Julie Fowells (Jacket photograph) New York: Basic Books, 2015. First Printing [Stated]. Hardcover. xxxii, 319,  pages. Some small illustrations. Include Preface, Introduction, Epilogue (This Is Not Advice), Acknowledgments, Notes, Further Reading, Bibliography, and Index. Chapters cover Likes and Dislikes; Memory; Children's Food; Feeding; Brothers and Sisters; Hunger; Disorder; and Change. This is a fascinating, at times provocative, investigation into how and why we eat what we do, how food can be both medicine and poison, and a call-to-arms manifesto to make eating guiltlessly pleasurable for all. This book is a brilliant study of how we form our food preferences and how we may be able to change them. Beatrice Dorothy "Bee" Wilson (born 7 March 1974) is a British food writer, journalist and the author of seven books on food-related subjects as well as a campaigner for food education through the charity TastEd. She writes the 'Table Talk' column for the Wall Street Journal. Wilson's book First Bite: How We Learn to Eat was a change of direction. It was the first of Wilson's books to address the practical psychology of eating rather than the history of food. Its main thesis is that human food habits are learned, from childhood onwards, and that they can also be relearned or unlearned at any age. 'The wonderful secret of being an omnivore is that we can adjust our desires, even late in the game'. First Bite won the Special Commendation Award at the Andre Simon Food and Drink Awards and Food Book of the Year at the Fortnum & Mason Food and Drink Awards. That book was described in the Financial Times as being "about the pleasure of eating and how we can reconnect with this" We are not born knowing what to eat; as omnivores it is something we each have to figure out for ourselves. From childhood onward, we learn how big a portion is and how sweet is too sweet. We learn to enjoy green vegetables or not. But how does this education happen? What are the origins of taste? In First Bite, award-winning food writer Bee Wilson draws on the latest research from food psychologists, neuroscientists, and nutritionists to reveal that our food habits are shaped by a whole host of factors: family and culture, memory and gender, hunger and love. Taking the reader on a journey across the globe, Wilson introduces us to people who can only eat foods of a certain color; prisoners of war whose deepest yearning is for Mom's apple pie; a nine year old anosmia sufferer who has no memory of the flavor of her mother's cooking; toddlers who will eat nothing but hotdogs and grilled cheese sandwiches; and researchers and doctors who have pioneered new and effective ways to persuade children to try new vegetables. Wilson examines why the Japanese eat so healthily, whereas the vast majority of teenage boys in Kuwait have a weight problem and what these facts can tell Americans about how to eat better. The way we learn to eat holds the key to why food has gone so disastrously wrong for so many people. But Wilson also shows that both adults and children have immense potential for learning new, healthy eating habits. An exploration of the extraordinary and surprising origins of our tastes and eating habits, First Bite also shows us how we can change our palates to lead healthier, happier lives. Condition: Very Good / Very good.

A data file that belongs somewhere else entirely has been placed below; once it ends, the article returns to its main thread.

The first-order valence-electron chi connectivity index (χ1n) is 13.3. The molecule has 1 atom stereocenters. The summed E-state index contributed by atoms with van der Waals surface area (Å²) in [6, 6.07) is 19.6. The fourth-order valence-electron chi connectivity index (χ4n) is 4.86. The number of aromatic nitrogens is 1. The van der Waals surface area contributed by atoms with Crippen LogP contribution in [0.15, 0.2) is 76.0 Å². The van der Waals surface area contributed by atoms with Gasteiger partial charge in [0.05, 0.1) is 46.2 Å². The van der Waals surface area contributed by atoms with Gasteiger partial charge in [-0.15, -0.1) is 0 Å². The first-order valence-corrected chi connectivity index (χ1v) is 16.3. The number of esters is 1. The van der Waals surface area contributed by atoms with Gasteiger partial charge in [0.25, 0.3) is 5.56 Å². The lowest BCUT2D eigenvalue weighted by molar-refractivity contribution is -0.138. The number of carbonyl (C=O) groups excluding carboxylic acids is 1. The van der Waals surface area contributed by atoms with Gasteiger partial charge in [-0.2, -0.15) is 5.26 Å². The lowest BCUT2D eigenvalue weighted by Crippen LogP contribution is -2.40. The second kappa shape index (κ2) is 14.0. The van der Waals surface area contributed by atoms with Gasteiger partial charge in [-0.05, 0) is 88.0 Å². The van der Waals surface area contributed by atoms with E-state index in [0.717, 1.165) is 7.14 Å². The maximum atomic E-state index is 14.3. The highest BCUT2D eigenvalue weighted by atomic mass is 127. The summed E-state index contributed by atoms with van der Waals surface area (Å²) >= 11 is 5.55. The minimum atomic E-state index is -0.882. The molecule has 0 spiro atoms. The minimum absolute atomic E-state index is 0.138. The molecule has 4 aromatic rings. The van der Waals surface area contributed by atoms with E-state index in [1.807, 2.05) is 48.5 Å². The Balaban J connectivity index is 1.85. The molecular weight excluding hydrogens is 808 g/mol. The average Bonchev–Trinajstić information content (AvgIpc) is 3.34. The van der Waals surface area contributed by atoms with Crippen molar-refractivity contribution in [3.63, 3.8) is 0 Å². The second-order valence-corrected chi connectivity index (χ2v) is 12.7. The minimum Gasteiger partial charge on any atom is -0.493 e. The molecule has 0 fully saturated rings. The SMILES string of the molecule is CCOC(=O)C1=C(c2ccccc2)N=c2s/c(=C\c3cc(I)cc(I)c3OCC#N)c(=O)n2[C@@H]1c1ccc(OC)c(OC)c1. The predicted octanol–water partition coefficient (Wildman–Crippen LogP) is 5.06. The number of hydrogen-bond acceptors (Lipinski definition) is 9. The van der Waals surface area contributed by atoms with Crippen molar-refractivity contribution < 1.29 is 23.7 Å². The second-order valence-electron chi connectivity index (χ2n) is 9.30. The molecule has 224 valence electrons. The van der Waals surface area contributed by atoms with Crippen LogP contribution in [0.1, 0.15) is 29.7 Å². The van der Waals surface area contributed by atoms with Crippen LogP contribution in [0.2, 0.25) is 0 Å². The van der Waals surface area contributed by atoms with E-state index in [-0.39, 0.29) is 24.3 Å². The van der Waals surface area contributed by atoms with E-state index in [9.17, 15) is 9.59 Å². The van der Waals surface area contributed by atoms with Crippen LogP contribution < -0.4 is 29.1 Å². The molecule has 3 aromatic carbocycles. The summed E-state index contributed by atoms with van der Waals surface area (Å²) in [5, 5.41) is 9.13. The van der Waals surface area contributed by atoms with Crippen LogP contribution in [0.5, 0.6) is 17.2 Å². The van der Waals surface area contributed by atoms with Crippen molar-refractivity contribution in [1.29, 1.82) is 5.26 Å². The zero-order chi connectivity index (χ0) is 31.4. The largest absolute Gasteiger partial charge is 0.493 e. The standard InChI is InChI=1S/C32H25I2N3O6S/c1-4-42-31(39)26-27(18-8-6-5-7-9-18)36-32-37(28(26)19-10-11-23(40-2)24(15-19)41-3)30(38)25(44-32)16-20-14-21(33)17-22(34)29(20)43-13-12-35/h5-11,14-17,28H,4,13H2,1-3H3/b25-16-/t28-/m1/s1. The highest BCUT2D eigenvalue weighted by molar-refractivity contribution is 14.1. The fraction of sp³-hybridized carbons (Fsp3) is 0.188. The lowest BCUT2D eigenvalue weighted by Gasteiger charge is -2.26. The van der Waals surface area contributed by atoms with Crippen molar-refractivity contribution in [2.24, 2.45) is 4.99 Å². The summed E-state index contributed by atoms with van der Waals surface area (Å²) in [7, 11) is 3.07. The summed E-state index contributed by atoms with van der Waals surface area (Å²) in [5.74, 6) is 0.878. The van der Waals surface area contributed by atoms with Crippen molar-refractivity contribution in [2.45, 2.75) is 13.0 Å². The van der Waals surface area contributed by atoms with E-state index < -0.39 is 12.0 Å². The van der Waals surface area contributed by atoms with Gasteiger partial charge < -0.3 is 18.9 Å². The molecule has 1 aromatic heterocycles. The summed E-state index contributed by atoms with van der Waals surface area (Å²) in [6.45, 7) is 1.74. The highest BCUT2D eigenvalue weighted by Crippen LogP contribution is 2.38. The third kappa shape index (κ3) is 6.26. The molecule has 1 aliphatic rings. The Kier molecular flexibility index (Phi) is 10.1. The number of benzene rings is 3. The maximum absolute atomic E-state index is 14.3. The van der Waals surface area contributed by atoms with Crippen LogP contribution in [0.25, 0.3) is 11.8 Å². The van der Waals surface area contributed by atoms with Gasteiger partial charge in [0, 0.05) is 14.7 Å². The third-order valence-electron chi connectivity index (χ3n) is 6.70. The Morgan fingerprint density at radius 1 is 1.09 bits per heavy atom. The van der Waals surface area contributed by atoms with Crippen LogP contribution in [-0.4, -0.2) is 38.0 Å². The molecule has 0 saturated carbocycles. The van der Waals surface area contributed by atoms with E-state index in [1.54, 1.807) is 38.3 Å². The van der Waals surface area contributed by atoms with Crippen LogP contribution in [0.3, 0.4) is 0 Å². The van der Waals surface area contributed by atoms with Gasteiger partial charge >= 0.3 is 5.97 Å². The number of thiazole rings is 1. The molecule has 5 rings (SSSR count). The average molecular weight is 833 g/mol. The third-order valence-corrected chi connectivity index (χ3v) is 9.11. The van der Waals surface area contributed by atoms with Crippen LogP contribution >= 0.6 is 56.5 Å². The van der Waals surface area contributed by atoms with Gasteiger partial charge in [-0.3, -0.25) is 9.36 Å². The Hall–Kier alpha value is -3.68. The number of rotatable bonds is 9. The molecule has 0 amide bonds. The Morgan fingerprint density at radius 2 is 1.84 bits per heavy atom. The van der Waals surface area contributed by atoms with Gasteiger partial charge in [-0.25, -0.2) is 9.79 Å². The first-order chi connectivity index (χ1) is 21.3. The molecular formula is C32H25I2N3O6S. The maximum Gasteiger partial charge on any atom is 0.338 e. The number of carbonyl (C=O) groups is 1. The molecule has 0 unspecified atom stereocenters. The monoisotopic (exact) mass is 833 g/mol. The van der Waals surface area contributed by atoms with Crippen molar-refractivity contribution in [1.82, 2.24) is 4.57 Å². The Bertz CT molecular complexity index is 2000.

Keywords: Food, Feeding, Hunger, Nutrition, Memory, Eating Disorder, Anorexia, Obesity, Diet, Preferences, Likes, Dislikes, Meal Planning, Parenting, Self-regulation, Sensory Exploration